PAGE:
À la Vie, screening as part of the 18th Annual Jewish Film Festival, is easily the best film I have seen so far this year.
By Paul Dervis
The 18th Annual Jewish Film Festival continues this week with a gripping mood piece, writer-director Jean-Jacques Zilbermann’s À la Vie (screening on May 11 at the Kendall Square Cinema in Cambridge.), which spans from the dark last days of Auschwitz to the bucolic summer of 1962. Like life itself, nothing is simple in this absorbing movie about time and trauma.
Helene is a young, shy Holocaust survivor, arriving in Paris with little more than the clothes on her back. She is taken in by a sympathetic French woman and slowly establishes a small niche for herself. At first she can find no one from the camps and is dependent on the family that helps her. Amongst the family members is a brother, the equally shy Raymond. he dreams of a life with Helene, and it seems possible…that is, until she discovers Henri, another survivor…one she had been in love with in Auschwitz. They marry and Raymond never does.
Helene attributes living through the war to her close friend and fellow kitchen worker Lily. She believes Lily made it out as well, and never stops looking for her. Helene posts searches for Lily in a periodical for well over a decade until they finally find each other. Lily has been in Amsterdam living as a writer. They plan a reunion in the beach community of Berck, France, where the long-suffering Raymond owns a little apartment on the water that he gives to Helene for the weekend. Helene is a bundle of nerves as she awaits her soulmate. And it turns out that Lily has a surprise for her.
A third friend, Rose, arrives with Lily. Helene was sure Rose had died in those last few days in the camp and had repressed her memories of her. But, in fact, Rose was saved by a Russian soldier who she eventually married and moved with to Montreal, where they live a simple life.
In lesser hands, this film could have dissolved into trite melodrama, but the writers, director, and cast never wallow in sentimentality. Refreshingly, they take the opposite tact. The relationship among these three survivors as they approach middle age is handled with a sharp and profound complexity. All suffer deep scars from their shared experiences, and grapple with layers if conradictory emotions when they are reunited. Lily is a pioneering feminist who is writing a book about why women should be allowed to be rabbis. She is divorced and totally independent; there’s the veiled suggestion that she might be a lesbian. She also harbours a dark secret about something she did at the end of their internment, something that may have saved Rose’s life but damned another woman to death. Helene still loves her husband, but their relationship is troubled because of experiments that the Nazis subjected poor Henri to in Auschwitz. And Rose, though a mother several times over, painfully rejects her children…and that behavior is also rooted in a a horrendous camp experience.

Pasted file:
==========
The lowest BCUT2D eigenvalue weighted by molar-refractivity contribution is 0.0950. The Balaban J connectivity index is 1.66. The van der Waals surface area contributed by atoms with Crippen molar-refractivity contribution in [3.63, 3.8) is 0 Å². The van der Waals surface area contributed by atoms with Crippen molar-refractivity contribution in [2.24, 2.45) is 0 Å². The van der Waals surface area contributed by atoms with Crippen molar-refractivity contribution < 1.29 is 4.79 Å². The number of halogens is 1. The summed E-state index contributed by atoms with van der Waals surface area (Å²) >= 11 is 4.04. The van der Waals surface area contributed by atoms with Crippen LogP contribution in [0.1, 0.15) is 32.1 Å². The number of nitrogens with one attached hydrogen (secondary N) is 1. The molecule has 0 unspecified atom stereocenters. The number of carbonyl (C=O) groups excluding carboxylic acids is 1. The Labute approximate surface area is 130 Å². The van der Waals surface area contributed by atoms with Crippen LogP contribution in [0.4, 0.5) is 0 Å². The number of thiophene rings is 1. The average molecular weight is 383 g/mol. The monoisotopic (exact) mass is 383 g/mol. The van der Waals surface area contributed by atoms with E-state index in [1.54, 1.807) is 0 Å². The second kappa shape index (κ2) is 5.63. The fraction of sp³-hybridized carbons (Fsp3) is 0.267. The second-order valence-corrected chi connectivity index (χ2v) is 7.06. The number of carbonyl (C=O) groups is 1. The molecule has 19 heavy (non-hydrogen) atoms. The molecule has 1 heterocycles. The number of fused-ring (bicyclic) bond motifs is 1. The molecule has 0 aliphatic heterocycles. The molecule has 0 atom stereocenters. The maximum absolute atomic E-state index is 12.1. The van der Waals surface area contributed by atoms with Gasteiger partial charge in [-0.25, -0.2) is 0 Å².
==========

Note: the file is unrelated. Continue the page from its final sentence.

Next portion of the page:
Visually, this film is stunning. Seamlessly journeying from darkness to light, somehow it creates a modulated panorama of color that manages to be both muted and vibrant. It is as much its wealth of images as the performances of the cast that generates the film’s indelible mood of hope and regret.
Which is not to downplay the actors. They are flawless.
Julie Depardieu, as Helene, brings a brittle strength to her damaged character. Struggling with a distorted body image, she is coaxed into putting on a bikini for the beach by her friends. Hunched over in her revealing suit, she evokes the now familiar image of the nothing-but-bones victims of Nazi Germany concentration camps, yet all the while she brings a quiet dignity to Helene’s predicament.
Johanna ter Steege, playing Lily, is the story’s truth seeker. She demands confessions of reality from her cohorts, and she gets them. Her no nonsense drive holds the three together: it is as if now she can play the role of protector, a position that she couldn’t take two decades earlier.
Suzanne Clement, as Rose, embodies a painful dichotomy; she is obviously tormented by her past losses yet she is attempting to deny her pain and live life as a lighthearted party girl. Her performance suggests a head-spinning juxtaposition: it is as if a young Annette Funicello was cast as Anne Frank. Clement pulls off this challenging balancing act brilliantly.
It is rare to leave a film feeling fully satiated. But À la Vie offers up a full helping of artistry and then some. It is easily the best film I have seen so far this year. Every young filmmaker needs to see this because this is what they should be striving to create. Do not miss it.
Paul Dervis has been teaching drama in Canada at Algonquin College as well as the theatre conservatory Ottawa School of Speech & Drama for the past 15 years. Previously he ran theatre companies in Boston, New York, and Montreal. He has directed over 150 stage productions, receiving two dozen awards for his work. Paul has also directed six films, the most recent being 2011’s The Righteous Tithe.